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How do you handle flat-out disobedience and disrespect?

(Including lying)

At my wit's end. DS's excuse always is "I didn't do it on purpose."

Also, what to do if DH isn't (and doesn't seem to want to be) "on board."


Oh yeah, and DS DOES get punished, but nothing seems to get through.

 

Thanks.

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Anonymous

Asked by Anonymous at 11:31 AM on Jun. 13, 2012 in Tweens (9-12)

Answers (8)
  • Step #1 get husb on board- you have to present the united front w/ this kid or he will divide & conquer! Step #2 be consistent w/ consequences for good & bad behavior. (ie: If you do what's expected of you- you get to do ___, however, if you break rule #, then your punishment is ______)

    mrsmom110

    Answer by mrsmom110 at 11:36 AM on Jun. 13, 2012

  • I have younger children and we have gone to using physical forms of punishment. Not spanking. I mean making them use their weak muscles to hold themselves in an invisible chair. This one drives home my point (I only have to use it about once a week). Mine are between 4 and 6, so they have to hold the position for 1-3 min depending on the infraction. We have also made them hold books straight out. for the same amount of time. Again depending on the infraction. Our last resort (we haven't done it yet) will be to make them hold a push up position. My SO has come up with these as he attended a military school as a child and this what they used on them. He has a few more tricks up his sleeve, but they need to be teenagers before he will even think about implementing. You just have to get creative with discipline. We may resort to taking everything from their rooms at some point and they have to earn it ALL back.
    coala

    Answer by coala at 11:38 AM on Jun. 13, 2012

  • My son is 8.5 and we're having a very similar problem. He'll screw up and blame everyone under the sun for "making" him do it. Things we do:

    1) Stand in the corner, with his nose in the corner
    2) Stand facing a wall with his knees and nose touching the wall
    3) Take away his books (he LOVES to read)
    4) Cut him off in the middle of a word as soon as he starts getting attitude, mouthing off, or blaming someone else for his actions
    5) Emphasize choices and consequences (You CHOSE to let so-and-so get you angry, CONSEQUENCE is ____)

    Things I'm considering trying (stealing from another mom here, forget who though):
    1) Invisible furniture as a punishment. i.e. make him squat like he's sitting on a chair/stool
    2) Make him hold a book out in front of him at arm's length (I have a whole set of World Book encyclopedias)
    3) However else I can get creative to make muscles hurt to try and drive home the lesson(s).
    Rosehawk

    Answer by Rosehawk at 11:41 AM on Jun. 13, 2012

  • LOL ^^coala....THAT'S who I'm stealing them from.
    Rosehawk

    Answer by Rosehawk at 11:42 AM on Jun. 13, 2012

  • My older boys got extra chores and not easy ones either.
    layh41407

    Answer by layh41407 at 11:45 AM on Jun. 13, 2012

  • Loss of privileges. If they can't show respect and responsibility, they don't get fun stuff. Minor stuff, we take away one privilege. Over the top behavior or continuing to act up when some privileges have already been taken away, loss of all privileges. Privileges removed can be desserts/sugary treats, computer/tv time, favorite toys or activities, or being allowed to go places.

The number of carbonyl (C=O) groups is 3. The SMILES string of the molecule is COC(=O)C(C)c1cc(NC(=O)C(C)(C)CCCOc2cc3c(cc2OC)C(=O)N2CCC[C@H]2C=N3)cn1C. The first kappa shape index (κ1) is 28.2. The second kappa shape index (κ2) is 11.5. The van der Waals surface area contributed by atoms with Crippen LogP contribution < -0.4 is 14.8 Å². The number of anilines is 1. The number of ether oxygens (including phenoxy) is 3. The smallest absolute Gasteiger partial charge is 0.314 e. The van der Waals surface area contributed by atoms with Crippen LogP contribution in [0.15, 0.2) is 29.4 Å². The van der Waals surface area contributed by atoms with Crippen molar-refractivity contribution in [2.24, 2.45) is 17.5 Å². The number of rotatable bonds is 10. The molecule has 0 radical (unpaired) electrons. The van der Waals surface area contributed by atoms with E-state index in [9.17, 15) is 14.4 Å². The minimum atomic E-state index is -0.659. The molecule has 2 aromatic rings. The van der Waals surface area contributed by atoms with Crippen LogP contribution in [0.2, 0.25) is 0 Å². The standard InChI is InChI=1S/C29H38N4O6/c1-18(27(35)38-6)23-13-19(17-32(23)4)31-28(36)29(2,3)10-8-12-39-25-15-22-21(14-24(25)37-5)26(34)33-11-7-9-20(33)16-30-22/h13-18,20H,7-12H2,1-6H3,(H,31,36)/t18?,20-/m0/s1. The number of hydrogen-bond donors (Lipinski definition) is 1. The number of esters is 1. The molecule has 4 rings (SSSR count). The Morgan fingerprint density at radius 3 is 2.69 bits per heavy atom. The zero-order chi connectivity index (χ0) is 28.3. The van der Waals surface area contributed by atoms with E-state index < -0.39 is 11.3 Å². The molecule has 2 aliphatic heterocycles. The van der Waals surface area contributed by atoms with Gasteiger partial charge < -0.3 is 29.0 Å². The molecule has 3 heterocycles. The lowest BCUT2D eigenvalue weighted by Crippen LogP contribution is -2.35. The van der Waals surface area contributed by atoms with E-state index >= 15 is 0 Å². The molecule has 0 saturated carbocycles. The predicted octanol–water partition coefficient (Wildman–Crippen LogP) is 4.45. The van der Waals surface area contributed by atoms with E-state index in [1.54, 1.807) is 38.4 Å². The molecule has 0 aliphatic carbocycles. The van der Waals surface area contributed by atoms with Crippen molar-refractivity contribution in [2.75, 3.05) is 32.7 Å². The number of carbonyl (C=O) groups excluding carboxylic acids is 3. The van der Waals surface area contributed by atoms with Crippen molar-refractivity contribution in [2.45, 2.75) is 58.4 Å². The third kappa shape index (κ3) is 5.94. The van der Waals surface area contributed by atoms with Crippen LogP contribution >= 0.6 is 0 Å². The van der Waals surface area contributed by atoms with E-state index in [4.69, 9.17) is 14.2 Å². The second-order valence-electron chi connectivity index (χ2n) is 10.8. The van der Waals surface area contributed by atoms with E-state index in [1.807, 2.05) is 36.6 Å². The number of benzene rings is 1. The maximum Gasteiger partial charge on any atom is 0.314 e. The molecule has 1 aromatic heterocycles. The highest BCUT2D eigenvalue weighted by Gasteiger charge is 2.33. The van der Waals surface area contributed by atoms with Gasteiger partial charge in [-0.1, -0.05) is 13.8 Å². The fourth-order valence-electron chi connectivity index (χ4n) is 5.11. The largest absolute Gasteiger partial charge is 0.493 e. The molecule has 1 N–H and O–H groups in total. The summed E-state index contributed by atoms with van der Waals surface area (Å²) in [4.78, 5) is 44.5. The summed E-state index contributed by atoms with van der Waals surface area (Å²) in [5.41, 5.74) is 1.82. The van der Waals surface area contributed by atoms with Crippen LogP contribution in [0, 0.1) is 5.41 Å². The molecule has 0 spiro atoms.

riotgrrl

    Answer by riotgrrl at 2:45 PM on Jun. 13, 2012

  • Immediate response is a loss of privilege for the action or initial behavior. When the excuses start, quite frankly, I cut them off with a "I do not want to discuss this now. We will discuss it later."

    When the tension has abated, however, we do talk. I am trying hard (and not always succeeding) to remember that my (almost) 10 year's response is amped up by his bubbling little hormones as tween-dom kicks into high gear for him. I also try to remember that his personality lends itself to this knee jerk. He's a perfectionist and he's also a very concrete thinker. He has a hard time accepting he's in the wrong. When he's ready to talk without the high emotions of having just gotten in trouble we cover a few important facts:

    1. It does always not matter if you did something on purpose or not. e.g. You did not mean to break the lamp. You did mean to toss the bowl up and down in your hands and you've been told not to do so...
    ldmrmom

    Answer by ldmrmom at 12:57 PM on Jun. 14, 2012

  • Ball not bowl. Anyway, You may not mean the outcome but that does not mean that the action itself was a good idea or that you're not responsible for the results.

    2. YOU are the only person responsible or YOUR actions and reactions. Sometimes DS would come home in a foul mood and be a royal pain in the rear. When called on his behavior he'd say "I had a bad day. X was calling me names on the playground and then he did..." and I say " I understand why that upsets you. However, that does not make it ok for you to come home and be mean to us. X is only responsible for HIS behavior. YOU are responsible for YOUR behavior - how you respond to him and how you act with everyone else for the rest of the day is all on you."

    Then I remind myself that he's 10 and this is going to take a long time to sink in to that skull. We repeat as often as needed. Also, DH HAS to get on board. You need to be a united front.
    ldmrmom

    Answer by ldmrmom at 1:03 PM on Jun. 14, 2012

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